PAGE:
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With on-campus stadium project stalled, Temple officials hope to discuss lease extension with Eagles

Temple's lease at Lincoln Financial Field expires after the 2019 season, and while the school would like to talk to the Eagles, the sides haven't spoken in quite some time.

Temple's Evan Boozer celebrates after a game at the Linc. The team has signed an extension on its lease to play at the home of the Eagles twice.
Temple's Evan Boozer celebrates after a game at the Linc. The team has signed an extension on its lease to play at the home of the Eagles twice.Read moreTIM TAI / Staff Photographer

While a report from the Temple News says university officials will talk with the Eagles about a potential lease extension at Lincoln Financial Field, that is apparently news to the Eagles.

Bill Bergman, Temple vice president for public affairs, told the newspaper that the university will begin talks by the end of the year. But the sides have yet to talk, Patrick J. O'Connor, Temple's board chairman, told the Inquirer/Daily News. His story was confirmed by a person familiar with the Eagles' position.

Temple's original 15-year lease with the Eagles to play at the Linc expired at the end of the 2017 season, and the university signed two one-year extensions to continue the agreement for this season and  2019.

Temple had hoped to build an on-campus stadium for the football team by the start of the 2020 season, but that is not realistic at this point.

>> READ MORE: Temple's football stadium town hall ended abruptly in boos. What happens next?

The school has yet to get approval for a stadium from Darrell Clarke, the City Council president and Fifth District  councilman whose district overlaps with the location Temple chose for the 35,000-seat stadium, which is projected to cost $130 million.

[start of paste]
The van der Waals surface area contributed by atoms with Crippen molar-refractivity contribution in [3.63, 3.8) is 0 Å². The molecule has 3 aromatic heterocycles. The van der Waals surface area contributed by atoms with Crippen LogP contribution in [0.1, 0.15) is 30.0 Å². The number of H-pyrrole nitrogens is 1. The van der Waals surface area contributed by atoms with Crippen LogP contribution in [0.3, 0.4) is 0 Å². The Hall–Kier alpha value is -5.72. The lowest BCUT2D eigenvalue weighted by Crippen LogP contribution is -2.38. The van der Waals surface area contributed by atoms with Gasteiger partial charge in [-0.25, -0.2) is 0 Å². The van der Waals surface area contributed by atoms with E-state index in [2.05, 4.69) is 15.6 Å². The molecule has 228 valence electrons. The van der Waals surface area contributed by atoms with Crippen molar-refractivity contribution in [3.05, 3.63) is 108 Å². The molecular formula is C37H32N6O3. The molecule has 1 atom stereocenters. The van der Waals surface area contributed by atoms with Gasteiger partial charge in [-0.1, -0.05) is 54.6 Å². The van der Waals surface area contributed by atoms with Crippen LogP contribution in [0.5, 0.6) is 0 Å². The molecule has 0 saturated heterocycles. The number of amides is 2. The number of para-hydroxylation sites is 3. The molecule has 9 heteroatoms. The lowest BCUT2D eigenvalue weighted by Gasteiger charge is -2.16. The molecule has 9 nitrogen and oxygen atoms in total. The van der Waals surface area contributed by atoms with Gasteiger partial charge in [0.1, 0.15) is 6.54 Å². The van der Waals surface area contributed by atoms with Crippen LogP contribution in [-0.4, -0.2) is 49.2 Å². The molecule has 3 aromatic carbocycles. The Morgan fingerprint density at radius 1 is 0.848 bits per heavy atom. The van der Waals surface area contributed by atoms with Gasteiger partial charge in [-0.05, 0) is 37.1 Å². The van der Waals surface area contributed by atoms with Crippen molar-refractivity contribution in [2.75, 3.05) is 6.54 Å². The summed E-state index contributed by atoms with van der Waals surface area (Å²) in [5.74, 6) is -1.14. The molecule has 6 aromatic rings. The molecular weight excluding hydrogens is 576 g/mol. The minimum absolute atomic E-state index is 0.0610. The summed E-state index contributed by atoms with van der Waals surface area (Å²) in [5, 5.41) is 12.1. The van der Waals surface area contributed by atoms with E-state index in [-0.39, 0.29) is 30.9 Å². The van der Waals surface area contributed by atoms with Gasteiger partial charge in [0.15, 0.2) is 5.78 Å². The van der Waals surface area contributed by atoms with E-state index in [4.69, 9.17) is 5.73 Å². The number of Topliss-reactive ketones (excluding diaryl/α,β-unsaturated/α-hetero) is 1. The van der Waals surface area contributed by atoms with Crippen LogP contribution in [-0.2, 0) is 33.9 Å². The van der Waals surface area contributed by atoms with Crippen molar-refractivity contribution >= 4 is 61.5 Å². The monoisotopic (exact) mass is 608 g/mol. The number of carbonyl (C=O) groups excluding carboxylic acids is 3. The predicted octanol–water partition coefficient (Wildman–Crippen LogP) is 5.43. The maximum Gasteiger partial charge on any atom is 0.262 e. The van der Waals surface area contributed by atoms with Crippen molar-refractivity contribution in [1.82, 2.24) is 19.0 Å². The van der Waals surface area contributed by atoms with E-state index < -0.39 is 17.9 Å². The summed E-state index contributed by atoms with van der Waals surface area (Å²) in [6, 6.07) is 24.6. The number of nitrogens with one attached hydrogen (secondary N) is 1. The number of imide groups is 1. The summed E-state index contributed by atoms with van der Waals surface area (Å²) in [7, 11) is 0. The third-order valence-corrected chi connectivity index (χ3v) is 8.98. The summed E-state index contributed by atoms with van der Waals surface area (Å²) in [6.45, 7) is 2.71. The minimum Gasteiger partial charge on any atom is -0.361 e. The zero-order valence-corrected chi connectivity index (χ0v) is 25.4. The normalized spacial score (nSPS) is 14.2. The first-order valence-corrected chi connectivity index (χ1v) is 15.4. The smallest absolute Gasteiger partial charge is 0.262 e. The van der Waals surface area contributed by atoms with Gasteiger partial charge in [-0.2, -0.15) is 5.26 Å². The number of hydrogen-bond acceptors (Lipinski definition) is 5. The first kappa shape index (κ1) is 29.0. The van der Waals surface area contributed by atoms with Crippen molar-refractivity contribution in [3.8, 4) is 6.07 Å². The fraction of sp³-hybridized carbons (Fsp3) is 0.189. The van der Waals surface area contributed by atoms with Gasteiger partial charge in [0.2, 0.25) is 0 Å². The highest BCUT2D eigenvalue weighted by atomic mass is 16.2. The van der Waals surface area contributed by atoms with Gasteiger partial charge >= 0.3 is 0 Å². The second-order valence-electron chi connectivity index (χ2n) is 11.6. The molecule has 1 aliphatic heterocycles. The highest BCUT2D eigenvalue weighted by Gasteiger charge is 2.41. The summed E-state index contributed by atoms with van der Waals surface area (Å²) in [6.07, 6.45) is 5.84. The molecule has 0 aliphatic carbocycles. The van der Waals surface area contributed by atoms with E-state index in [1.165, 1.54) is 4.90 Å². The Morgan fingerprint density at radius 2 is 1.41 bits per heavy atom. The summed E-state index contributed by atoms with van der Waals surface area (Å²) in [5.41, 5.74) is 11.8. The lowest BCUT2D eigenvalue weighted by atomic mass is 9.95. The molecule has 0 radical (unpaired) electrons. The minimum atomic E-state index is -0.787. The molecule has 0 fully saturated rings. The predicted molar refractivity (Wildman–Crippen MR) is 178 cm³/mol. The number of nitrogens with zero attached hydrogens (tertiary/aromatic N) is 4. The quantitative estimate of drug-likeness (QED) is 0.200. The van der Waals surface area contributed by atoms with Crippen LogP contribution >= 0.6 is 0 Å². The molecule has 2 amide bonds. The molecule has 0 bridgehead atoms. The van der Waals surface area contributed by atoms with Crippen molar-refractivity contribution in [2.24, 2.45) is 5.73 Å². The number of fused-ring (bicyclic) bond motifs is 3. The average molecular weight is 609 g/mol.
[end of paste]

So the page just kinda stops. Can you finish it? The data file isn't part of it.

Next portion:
So for now the best course of action, O'Connor said, is to set up a meeting with the Eagles.

"We do not have a meeting set up yet with the Eagles," O'Connor said in a phone interview Tuesday. "We have not had recent contact with the Eagles, but they are aware of our predicament. Even if a stadium got approved tomorrow, we still wouldn't be ready for 2020."

A source familiar with the situation from the Eagles said Temple had not reached out to the defending Super Bowl champions since the 2019 extension was signed during the fall of 2017.

One source said looking off-campus to build the stadium is a possibility, especially because the project hasn't been approved. O'Connor said that was premature.

"Our people are being asked to look at potential sites for a stadium," he said.

When asked who is trying to persuade Temple to look at potential sites, O'Connor said, "Developers are all over us. We have had multiple inquirers of building a stadium in certain areas."

Still, the original plan is the one that Temple wants.

"My primary goal and wish is to have a stadium on campus," O'Connor said.

An Eagles spokesman declined to comment on any potential negotiations with Temple.

>> OPINION: Temple football's biggest problem? The rent at the Linc is too high